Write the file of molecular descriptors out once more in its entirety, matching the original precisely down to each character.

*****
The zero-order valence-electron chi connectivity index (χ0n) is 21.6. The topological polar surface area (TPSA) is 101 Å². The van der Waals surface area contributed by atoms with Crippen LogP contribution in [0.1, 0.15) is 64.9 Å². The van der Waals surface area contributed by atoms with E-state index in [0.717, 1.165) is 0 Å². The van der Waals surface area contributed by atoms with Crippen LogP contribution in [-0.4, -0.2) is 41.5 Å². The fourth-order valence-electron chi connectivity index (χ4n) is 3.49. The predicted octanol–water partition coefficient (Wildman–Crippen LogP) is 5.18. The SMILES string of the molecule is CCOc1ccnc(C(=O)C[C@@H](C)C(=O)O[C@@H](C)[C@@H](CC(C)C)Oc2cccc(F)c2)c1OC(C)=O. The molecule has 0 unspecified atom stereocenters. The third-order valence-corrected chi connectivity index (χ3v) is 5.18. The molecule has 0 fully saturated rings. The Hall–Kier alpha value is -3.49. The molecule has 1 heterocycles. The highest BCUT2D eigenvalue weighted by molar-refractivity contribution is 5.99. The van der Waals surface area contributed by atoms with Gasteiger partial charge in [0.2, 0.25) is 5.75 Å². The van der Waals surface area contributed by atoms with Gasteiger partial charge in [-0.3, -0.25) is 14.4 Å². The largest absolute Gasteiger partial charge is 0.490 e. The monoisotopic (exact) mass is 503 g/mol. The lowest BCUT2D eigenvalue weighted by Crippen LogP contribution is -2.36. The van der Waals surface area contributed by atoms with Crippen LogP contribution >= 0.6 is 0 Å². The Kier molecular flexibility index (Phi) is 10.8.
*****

The zero-order valence-electron chi connectivity index (χ0n) is 21.6. The topological polar surface area (TPSA) is 101 Å². The van der Waals surface area contributed by atoms with Crippen LogP contribution in [0.1, 0.15) is 64.9 Å². The van der Waals surface area contributed by atoms with E-state index in [0.717, 1.165) is 0 Å². The van der Waals surface area contributed by atoms with Crippen LogP contribution in [-0.4, -0.2) is 41.5 Å². The fourth-order valence-electron chi connectivity index (χ4n) is 3.49. The predicted octanol–water partition coefficient (Wildman–Crippen LogP) is 5.18. The SMILES string of the molecule is CCOc1ccnc(C(=O)C[C@@H](C)C(=O)O[C@@H](C)[C@@H](CC(C)C)Oc2cccc(F)c2)c1OC(C)=O. The molecule has 0 unspecified atom stereocenters. The third-order valence-corrected chi connectivity index (χ3v) is 5.18. The molecule has 0 fully saturated rings. The Hall–Kier alpha value is -3.49. The molecule has 1 heterocycles. The highest BCUT2D eigenvalue weighted by molar-refractivity contribution is 5.99. The van der Waals surface area contributed by atoms with Gasteiger partial charge in [0.2, 0.25) is 5.75 Å². The van der Waals surface area contributed by atoms with Gasteiger partial charge in [-0.3, -0.25) is 14.4 Å². The largest absolute Gasteiger partial charge is 0.490 e. The monoisotopic (exact) mass is 503 g/mol. The lowest BCUT2D eigenvalue weighted by Crippen LogP contribution is -2.36. The van der Waals surface area contributed by atoms with Crippen LogP contribution >= 0.6 is 0 Å². The Kier molecular flexibility index (Phi) is 10.8.